wait..what?!?!

El-Jaro El-Jaro
From the BBC website:
The G-spot doesn't exist
01/04/2010
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Holly Hox Holly Hox
Quote:
Originally posted by El-Jaro
From the BBC website:
The G-spot doesn't exist
Hmm interesting. I don't know exactly what to make of that.

I mean, I've seen some intense orgasms after what seems like gspot stimulation (via the internet, honestly - so that might be flawed). But I myself have never had a gspot orgasm. My husband isn't as adventurous as I am, so I am sort of on my own there.
01/04/2010
CaptainBunnyKilla CaptainBunnyKilla
So, there are a couple of problems with this study as presented. First of all, no one links back to the original study, which can be suspicious. Second, the idea that you can prove or disprove the existence of a piece of anatomy through the use of questionnaires is kind of funny. According to the articles I've read, the conclusions of the study hinge on the fact that they interviewed sets of identical twins: since some of the twins claimed to have g-spots and some didn't the researchers concluded the g-spot didn't exist. I don't think I need to point out the reasons why that's a bad conclusion (twins don't usually have the same sexual partners, don't have identical developmental experiences). They also claimed that since most of the women who claimed to have a g-spot were young, this also somehow proved its non-existence. Wha? The methodology here is seriously flawed.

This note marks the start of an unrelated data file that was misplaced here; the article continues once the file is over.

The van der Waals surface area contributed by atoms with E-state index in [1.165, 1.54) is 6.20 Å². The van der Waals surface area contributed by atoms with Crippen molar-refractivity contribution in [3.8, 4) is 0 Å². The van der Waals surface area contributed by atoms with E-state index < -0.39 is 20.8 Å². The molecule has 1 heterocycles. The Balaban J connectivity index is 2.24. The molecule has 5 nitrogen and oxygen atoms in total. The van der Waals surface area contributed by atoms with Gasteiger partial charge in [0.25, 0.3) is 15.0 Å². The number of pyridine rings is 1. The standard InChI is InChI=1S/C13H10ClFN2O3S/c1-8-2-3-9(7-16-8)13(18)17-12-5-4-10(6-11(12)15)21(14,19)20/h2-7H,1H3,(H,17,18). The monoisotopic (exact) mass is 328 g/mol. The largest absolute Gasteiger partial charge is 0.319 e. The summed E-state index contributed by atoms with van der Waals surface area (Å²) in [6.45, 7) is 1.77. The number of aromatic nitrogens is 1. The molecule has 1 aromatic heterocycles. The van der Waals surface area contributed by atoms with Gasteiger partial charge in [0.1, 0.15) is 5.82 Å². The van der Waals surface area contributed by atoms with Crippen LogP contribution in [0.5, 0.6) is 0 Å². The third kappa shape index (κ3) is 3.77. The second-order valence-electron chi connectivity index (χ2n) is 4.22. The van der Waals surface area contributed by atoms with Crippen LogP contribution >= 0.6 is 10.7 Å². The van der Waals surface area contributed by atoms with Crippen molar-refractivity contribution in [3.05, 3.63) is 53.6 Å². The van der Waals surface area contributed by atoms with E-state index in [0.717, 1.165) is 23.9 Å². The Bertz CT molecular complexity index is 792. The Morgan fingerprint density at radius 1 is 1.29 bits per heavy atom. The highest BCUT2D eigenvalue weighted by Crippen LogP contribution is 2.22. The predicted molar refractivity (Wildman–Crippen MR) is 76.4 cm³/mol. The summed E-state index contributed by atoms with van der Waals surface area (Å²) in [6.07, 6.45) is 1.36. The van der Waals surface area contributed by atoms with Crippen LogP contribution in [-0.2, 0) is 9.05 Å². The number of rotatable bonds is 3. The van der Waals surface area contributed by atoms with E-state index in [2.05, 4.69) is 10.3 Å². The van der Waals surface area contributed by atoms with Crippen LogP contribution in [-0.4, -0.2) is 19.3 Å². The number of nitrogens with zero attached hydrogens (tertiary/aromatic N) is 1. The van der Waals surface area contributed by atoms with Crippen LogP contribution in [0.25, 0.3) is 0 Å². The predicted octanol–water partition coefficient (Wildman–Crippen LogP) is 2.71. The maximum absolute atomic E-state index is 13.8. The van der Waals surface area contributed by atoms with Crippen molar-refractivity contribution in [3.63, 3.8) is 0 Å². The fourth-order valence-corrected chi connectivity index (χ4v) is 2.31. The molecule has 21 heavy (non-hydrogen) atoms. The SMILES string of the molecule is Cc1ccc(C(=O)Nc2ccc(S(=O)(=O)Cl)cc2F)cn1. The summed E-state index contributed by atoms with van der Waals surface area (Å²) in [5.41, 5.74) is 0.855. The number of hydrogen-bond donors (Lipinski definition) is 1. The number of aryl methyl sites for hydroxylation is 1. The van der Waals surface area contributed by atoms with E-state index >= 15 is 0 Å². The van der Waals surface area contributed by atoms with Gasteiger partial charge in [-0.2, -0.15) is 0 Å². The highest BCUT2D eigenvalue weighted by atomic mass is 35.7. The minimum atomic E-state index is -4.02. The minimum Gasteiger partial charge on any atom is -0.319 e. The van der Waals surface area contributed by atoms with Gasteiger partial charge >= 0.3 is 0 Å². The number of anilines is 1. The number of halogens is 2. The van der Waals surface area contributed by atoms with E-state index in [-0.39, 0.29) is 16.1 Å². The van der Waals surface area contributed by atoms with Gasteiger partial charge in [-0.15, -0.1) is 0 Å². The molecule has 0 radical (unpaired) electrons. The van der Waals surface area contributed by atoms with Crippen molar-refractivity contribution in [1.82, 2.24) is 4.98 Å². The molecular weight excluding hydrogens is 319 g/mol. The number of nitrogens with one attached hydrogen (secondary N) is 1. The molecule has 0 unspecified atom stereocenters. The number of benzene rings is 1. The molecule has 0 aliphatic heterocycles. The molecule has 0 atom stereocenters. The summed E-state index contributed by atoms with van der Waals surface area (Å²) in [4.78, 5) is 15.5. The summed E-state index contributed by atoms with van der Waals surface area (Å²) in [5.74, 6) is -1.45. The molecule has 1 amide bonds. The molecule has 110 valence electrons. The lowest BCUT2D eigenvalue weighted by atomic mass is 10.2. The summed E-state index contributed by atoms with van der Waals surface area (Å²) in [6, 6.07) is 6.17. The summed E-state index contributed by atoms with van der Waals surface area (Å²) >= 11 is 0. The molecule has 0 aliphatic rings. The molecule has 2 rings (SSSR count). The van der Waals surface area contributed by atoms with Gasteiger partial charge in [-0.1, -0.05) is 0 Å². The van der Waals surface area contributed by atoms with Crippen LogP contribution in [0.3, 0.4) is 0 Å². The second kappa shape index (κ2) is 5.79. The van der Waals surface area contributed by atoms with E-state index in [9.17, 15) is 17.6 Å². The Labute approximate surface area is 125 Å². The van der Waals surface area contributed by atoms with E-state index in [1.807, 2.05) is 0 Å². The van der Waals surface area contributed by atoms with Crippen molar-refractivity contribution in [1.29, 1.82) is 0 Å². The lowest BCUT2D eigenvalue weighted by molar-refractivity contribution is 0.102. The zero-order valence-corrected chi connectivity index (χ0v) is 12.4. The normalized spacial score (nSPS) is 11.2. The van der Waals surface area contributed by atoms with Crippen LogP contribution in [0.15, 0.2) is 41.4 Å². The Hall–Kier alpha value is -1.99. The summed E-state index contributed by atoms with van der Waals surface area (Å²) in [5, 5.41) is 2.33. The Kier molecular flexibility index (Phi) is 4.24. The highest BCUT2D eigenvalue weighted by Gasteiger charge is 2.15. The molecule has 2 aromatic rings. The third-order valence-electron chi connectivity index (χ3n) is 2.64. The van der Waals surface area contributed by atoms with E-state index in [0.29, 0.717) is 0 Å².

One of the commentators on Jezebel pointed out that there's a huge variation in male genitalia. It would be ridiculous to assume that all penises had to be identical, so why do all vaginas have to be? As we in this community well know, anatomies vary widely, as does the kind of stimulation each person needs. The idea that "some women haven't found their g-spot, so all women must be making this up in their heads" is a pretty stupid thing to say.

The out-of-hand dismissal of women's sexual experiences is also kind of creepy. Here's a link to an interesting study which actually used imaging technology to observe the g-spot (a little more convincing than questionnaires): link
01/04/2010
El-Jaro El-Jaro
Quote:
Originally posted by CaptainBunnyKilla
So, there are a couple of problems with this study as presented. First of all, no one links back to the original study, which can be suspicious. Second, the idea that you can prove or disprove the existence of a piece of anatomy through the use of ... More
This whole thing reminded me of some pompous old guy trying to prove or disprove ether as a 5th element.

anatomy by survey: Do you have arms? Yes or no?